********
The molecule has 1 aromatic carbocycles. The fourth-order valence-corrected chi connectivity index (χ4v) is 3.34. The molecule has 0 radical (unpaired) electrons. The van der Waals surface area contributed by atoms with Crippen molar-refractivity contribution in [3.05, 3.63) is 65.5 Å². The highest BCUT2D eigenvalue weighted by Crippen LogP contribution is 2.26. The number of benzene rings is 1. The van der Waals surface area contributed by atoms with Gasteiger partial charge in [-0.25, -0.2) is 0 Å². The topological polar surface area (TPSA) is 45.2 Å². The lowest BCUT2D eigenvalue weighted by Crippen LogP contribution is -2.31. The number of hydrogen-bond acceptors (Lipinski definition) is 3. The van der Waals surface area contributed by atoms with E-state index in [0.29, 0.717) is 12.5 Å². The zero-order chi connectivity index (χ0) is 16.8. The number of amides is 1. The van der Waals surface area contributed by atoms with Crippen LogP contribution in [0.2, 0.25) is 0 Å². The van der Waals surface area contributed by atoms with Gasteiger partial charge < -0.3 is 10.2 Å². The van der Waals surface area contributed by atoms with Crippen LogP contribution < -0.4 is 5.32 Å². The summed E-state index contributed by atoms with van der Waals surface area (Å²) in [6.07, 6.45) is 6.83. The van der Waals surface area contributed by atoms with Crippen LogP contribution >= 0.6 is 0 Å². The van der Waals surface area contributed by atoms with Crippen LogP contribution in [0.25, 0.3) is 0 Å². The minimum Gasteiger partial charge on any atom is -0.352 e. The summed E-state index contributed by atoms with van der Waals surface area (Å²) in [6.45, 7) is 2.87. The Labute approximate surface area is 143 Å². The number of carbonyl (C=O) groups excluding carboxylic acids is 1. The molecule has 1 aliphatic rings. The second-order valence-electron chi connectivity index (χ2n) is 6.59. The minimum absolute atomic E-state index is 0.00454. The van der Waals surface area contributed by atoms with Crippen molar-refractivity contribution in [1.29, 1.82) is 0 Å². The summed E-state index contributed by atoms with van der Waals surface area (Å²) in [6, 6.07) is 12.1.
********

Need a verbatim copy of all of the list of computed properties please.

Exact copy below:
The molecule has 1 aromatic carbocycles. The fourth-order valence-corrected chi connectivity index (χ4v) is 3.34. The molecule has 0 radical (unpaired) electrons. The van der Waals surface area contributed by atoms with Crippen molar-refractivity contribution in [3.05, 3.63) is 65.5 Å². The highest BCUT2D eigenvalue weighted by Crippen LogP contribution is 2.26. The number of benzene rings is 1. The van der Waals surface area contributed by atoms with Gasteiger partial charge in [-0.25, -0.2) is 0 Å². The topological polar surface area (TPSA) is 45.2 Å². The lowest BCUT2D eigenvalue weighted by Crippen LogP contribution is -2.31. The number of hydrogen-bond acceptors (Lipinski definition) is 3. The van der Waals surface area contributed by atoms with E-state index in [0.29, 0.717) is 12.5 Å². The zero-order chi connectivity index (χ0) is 16.8. The number of amides is 1. The van der Waals surface area contributed by atoms with Crippen LogP contribution in [0.2, 0.25) is 0 Å². The van der Waals surface area contributed by atoms with Gasteiger partial charge < -0.3 is 10.2 Å². The van der Waals surface area contributed by atoms with Crippen LogP contribution < -0.4 is 5.32 Å². The summed E-state index contributed by atoms with van der Waals surface area (Å²) in [6.07, 6.45) is 6.83. The van der Waals surface area contributed by atoms with Crippen LogP contribution >= 0.6 is 0 Å². The van der Waals surface area contributed by atoms with Crippen LogP contribution in [0.25, 0.3) is 0 Å². The minimum Gasteiger partial charge on any atom is -0.352 e. The summed E-state index contributed by atoms with van der Waals surface area (Å²) in [6.45, 7) is 2.87. The Labute approximate surface area is 143 Å². The number of carbonyl (C=O) groups excluding carboxylic acids is 1. The molecule has 1 aliphatic rings. The second-order valence-electron chi connectivity index (χ2n) is 6.59. The minimum absolute atomic E-state index is 0.00454. The van der Waals surface area contributed by atoms with Crippen molar-refractivity contribution in [1.29, 1.82) is 0 Å². The summed E-state index contributed by atoms with van der Waals surface area (Å²) in [6, 6.07) is 12.1.